EU’s CBAM no tariff barrier to trade : Piyush Goyal
NEW DELHI : Shri Piyush Goyal, the Commerce and Industry Minister on Tuesday said that the intention of the EU’s Carbon Border Adjustment Mechanism (CBAM) is not to create a barrier to trade and the two sides are engaged to “find the right solutions” for it.
Addressing the media after the first India-EU Trade and Technology Council meeting in Brussels, he also said that India has to keep tariffs high on many products at times to compete with certain geographies which are “very non-transparent” a
Addressing the media on Tuesday after the first India-EU Trade and Technology Council meeting in Brussels, he also said India has to keep its customs duties high on many products at times to compete with certain geographies which are “very non-transparent” and the developed countries face the “unintended consequence of the high tariffs”.
Goyal said that the CBAM (carbon border adjustment mechanism) is the mechanism that the EU has proposed and India remains engaged with the EU on that.
“I am sure that the intention is not to create barrier to trade but to find a way forward so that sustainability is as much a part of our collective efforts to leave behind a better planet for the next generation… we remain engaged and we are discussing the issue and we have a long time ahead of us within which we’ll be working together to find the right solutions to this,” he said.
The mechanism, which is due to kick in from October, will impact India’s steel and aluminium exports.
When asked about the allegations that India’s duties are high, Goyal said that India’s tariffs are “very often” misconstrued to be high on most items of raw material or intermediates.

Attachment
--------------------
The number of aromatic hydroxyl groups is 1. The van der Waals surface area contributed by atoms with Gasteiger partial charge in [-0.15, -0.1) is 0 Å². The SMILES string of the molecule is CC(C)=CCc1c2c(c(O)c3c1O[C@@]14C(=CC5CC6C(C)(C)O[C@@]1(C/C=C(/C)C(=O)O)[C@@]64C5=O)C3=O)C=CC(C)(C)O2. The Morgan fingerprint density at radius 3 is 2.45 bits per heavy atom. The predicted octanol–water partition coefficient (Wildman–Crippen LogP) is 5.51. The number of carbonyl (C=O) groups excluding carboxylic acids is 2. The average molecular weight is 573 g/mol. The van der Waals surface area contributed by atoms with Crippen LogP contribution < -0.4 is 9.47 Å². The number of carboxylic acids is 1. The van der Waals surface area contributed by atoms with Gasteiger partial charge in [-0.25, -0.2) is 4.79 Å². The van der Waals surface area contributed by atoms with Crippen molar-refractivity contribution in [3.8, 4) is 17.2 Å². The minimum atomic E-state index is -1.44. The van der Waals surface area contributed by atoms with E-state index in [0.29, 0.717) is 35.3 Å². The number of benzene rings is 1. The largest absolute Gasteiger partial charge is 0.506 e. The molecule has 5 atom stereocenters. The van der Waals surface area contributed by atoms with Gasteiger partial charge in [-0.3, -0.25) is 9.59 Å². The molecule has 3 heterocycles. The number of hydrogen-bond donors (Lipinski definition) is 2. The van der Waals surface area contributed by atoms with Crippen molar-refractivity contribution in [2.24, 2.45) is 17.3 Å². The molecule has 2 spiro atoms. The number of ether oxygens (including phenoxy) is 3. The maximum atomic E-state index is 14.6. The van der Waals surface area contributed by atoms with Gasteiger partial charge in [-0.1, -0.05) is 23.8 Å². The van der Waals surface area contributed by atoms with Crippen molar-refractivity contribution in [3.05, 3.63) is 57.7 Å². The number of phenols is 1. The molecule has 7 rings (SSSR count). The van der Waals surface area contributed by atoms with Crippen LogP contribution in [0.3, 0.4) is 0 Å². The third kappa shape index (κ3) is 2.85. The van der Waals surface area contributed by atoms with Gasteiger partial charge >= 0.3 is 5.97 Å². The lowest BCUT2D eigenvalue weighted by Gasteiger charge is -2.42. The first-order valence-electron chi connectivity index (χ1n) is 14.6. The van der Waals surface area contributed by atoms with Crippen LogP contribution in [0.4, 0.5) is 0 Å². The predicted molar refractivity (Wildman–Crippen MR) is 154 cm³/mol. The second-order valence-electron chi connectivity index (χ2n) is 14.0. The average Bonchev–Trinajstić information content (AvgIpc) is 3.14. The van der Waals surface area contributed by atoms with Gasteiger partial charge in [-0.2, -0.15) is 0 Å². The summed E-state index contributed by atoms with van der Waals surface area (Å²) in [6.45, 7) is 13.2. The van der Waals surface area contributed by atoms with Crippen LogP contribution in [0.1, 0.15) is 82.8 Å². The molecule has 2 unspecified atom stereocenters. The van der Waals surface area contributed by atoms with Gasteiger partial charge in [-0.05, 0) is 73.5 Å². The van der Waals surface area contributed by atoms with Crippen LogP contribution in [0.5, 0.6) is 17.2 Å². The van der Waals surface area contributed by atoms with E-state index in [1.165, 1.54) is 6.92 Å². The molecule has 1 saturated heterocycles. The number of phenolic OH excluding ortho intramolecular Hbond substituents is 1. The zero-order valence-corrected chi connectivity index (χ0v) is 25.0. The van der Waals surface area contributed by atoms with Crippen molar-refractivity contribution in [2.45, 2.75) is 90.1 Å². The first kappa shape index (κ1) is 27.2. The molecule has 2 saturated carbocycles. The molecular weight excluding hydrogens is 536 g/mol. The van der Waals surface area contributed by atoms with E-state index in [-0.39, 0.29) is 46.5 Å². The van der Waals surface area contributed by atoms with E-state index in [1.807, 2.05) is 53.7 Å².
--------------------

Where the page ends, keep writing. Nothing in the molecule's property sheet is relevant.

“We are generally very low on duty. On many items of technology, many items which are helping the Indian economy grow, we have kept the duties very low… the actual applied rates are much lower than what was agreed to at the WTO as bound rates,” he said.
He added that India is a developing country of 1.4 billion people and providing the needs for such a large population and providing work opportunities to millions of people has its own dynamics.
“Recognising and respecting our ability to compete with geographies which are completely non-transparent, we need to keep our tariffs high on many products. At times, developed countries are the unintended consequence of high tariffs and which is why we are engaged in free trade agreement negations with the EU,” he said.
He expressed hope that the agreement will give huge opportunities and openings to many businesses in India to provide high quality and innovative R&D products to India and it will also open doors to EU marketplace for Indian goods.
When asked about the issue of refined oil products from India by using Russian oil, External Affairs minister Shri S Jaishankar said that “my understanding of the council’s regulations is that if Russian crude is substantially transformed in a third country then it is not treated as Russian any more.”